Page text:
Intel's next-generation socketed processor, the Broadwell-K family, is to include Intel GT3 'Iris Pro' graphics with embedded memory according to details leaked ahead of its 2014 launch.
Intel's next-generation Broadwell-K processors will include Iris Pro graphics with 128MB of embedded DRAM according to a pre-release specification leak.
Iris Pro is Intel's highest-performance integrated graphics processor (IGP,) introduced as part of the Haswell family. It's not something hobbyists can get their hands on, however: the full Iris Pro experience, which includes a large chunk of embedded DRAM memory dedicated to the GPU, is available only in the company's ball-grid array (BGA) packaged models sold purely to original equipment manufactures (OEMs) in trays of 1,000 or more. The socketed Haswells available at retail, meanwhile, make do with lower-performance Iris graphics hardware with no eDRAM.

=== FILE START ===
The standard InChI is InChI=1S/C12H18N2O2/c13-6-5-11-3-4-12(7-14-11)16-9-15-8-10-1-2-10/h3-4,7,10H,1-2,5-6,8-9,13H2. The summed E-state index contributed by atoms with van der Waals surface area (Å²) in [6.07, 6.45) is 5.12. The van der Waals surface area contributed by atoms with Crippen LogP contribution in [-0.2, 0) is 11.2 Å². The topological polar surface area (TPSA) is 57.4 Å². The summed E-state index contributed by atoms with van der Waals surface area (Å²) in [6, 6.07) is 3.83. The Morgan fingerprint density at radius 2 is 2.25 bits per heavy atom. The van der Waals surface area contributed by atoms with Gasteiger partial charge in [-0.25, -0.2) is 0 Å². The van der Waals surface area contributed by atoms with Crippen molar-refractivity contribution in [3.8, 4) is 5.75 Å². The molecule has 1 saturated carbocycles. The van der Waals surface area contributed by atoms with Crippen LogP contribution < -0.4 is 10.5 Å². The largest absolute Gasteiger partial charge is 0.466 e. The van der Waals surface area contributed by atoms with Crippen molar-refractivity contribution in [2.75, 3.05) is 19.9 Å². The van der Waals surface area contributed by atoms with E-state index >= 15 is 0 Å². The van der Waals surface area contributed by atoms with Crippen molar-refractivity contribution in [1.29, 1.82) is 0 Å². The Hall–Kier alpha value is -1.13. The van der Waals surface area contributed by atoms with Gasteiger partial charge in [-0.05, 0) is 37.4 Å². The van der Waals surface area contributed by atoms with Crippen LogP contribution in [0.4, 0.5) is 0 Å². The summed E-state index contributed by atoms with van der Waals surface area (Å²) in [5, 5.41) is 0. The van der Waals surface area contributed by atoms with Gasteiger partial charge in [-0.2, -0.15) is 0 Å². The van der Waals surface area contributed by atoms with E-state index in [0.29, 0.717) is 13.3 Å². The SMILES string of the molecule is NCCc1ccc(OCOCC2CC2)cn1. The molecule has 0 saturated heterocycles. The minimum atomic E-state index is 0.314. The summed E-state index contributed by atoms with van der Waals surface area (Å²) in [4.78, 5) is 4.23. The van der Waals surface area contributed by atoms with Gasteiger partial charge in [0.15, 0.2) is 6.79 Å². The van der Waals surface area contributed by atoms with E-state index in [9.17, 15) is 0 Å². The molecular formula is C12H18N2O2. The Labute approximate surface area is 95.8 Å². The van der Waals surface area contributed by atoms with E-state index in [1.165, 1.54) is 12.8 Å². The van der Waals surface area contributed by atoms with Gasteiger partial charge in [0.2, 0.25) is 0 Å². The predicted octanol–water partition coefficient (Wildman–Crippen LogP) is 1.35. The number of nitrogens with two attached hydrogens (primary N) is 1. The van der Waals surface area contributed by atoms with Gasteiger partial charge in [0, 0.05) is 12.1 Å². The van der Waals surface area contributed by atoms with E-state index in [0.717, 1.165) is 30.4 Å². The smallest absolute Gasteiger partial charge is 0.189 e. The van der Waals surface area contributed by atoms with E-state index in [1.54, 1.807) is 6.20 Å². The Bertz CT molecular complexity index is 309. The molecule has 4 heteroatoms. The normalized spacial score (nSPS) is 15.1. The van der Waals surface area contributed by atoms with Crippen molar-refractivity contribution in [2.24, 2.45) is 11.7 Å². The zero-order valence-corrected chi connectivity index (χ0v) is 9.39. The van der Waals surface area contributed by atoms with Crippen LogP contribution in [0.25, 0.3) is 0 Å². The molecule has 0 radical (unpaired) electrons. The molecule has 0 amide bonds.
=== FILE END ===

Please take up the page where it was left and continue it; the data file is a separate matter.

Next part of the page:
According to details leaked to CPU World
by an unnamed source, that will all change with the 2014 launch of Haswell's successor Broadwell. The socketed Broadwell chips, dubbed Broadwell-K, will be the first retail models to include Iris Pro graphics with a claimed 128MB eDRAM framebuffer and supposed peak graphics performance some 80 per cent higher than available on existing Haswell processors.
As well as the Iris Pro graphics, which will likely be limited to the company's top-end Core i7 models, Broadwell-K is claimed to be launching in Core i5 and Core i7 variants with only quad-core models currently confirmed. Each will support Intel's Turbo Boost technology, but only the Core i7s will include Hyper Threading support along with 6MB of L3 cache to the Core i5s' 4MB. All Broadwell-K models are claimed to include unlocked multipliers for ease of overclocking.
While Broadwell will be socket-compatible with Haswell, running on the same Intel Socket 1150 platform, the processors are claimed to require brand-new 9-Series chipsets, of which Z97 and H97 will be available at launch. While Intel won't be validating Broadwell with existing 8-Series motherboards, it remains to be seen if any of the company's hardware partners offer BIOS upgrades to add limited compatibility.
Intel, as is usual for the company, has refused to comment on speculation and rumour surrounding unannounced products.